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European sizes don't fit all

An American traveler gets sent to the 'extra large' pants corner in a Spanish clothing store – to his humiliation.

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I didn't plan to shop for clothes in Spain, but I didn't have much choice after my wife and I landed in Barcelona and our luggage didn't. No doubt miffed at being overpacked, our giant duffel bag vengefully decided to visit various airports around the world.

The people at the nameless German airline were certain the pouting luggage would turn up, although they couldn't promise it would be in our lifetime. So there we were. Two weeks in Europe and not a change of underwear in sight. What to do?

Well, my wife, whose British ancestors marched across Asia dressed in white and without spot remover, explained that with heated towel racks in hotel rooms we could wash and dry our clothes each night. After all, the only people seeing us in the same outfits would be desk clerks, who wear the same ensembles themselves each day. But, as usual, I failed to listen to reason.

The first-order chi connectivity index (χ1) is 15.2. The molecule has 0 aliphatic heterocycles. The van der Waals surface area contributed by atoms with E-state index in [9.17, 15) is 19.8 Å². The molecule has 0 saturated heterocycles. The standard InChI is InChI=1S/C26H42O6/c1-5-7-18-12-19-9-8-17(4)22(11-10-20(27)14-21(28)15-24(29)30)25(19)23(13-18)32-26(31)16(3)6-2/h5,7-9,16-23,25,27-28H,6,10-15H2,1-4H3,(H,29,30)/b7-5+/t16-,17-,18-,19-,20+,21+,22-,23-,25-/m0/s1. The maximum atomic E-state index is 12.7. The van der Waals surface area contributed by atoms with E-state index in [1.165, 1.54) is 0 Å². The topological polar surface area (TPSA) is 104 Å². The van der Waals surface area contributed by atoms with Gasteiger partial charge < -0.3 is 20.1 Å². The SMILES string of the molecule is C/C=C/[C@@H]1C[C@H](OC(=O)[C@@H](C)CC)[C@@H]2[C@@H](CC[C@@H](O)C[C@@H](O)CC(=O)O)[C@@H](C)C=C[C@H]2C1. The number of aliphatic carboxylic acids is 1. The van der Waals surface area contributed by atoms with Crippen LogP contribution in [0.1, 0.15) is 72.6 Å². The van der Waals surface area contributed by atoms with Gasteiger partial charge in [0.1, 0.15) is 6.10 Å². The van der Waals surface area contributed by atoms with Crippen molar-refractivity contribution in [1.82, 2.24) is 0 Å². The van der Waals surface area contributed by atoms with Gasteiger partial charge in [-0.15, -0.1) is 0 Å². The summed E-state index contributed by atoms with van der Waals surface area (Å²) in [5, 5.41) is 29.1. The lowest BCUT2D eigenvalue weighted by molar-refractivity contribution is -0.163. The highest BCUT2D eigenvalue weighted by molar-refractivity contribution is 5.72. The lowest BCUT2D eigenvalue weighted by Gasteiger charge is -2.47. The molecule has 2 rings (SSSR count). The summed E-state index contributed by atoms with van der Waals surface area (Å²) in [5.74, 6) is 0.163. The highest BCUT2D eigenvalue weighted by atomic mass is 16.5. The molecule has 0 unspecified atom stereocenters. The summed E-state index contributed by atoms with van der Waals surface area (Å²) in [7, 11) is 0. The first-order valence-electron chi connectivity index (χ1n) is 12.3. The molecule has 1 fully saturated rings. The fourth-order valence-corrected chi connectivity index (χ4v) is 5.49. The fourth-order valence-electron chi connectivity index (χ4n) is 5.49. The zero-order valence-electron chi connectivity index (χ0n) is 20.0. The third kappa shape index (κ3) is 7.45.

"We need new clothes," I insisted.

Finally, my wife agreed to let me take on a Spanish department store. I brushed aside the memory of what happened a few years ago when I landed, sans baggage, in Aix-en-Provence. Picturing myself in some chic French outfit, I headed to a local store. I strode up to the salesman who, though much shorter, was able to look down his nose at me. "I'd like to see some shirts," I said with what I felt was Gallic insouciance.

Eyebrows rising above his hairline, he looked at me with a barely concealed sneer. "Monseiur, I am sorry but we do not have..." the sneer grew, "... elephant sizes."

While I am not as thin as the proverbial rail, in places like Disney World I am considered "average." But not in France.

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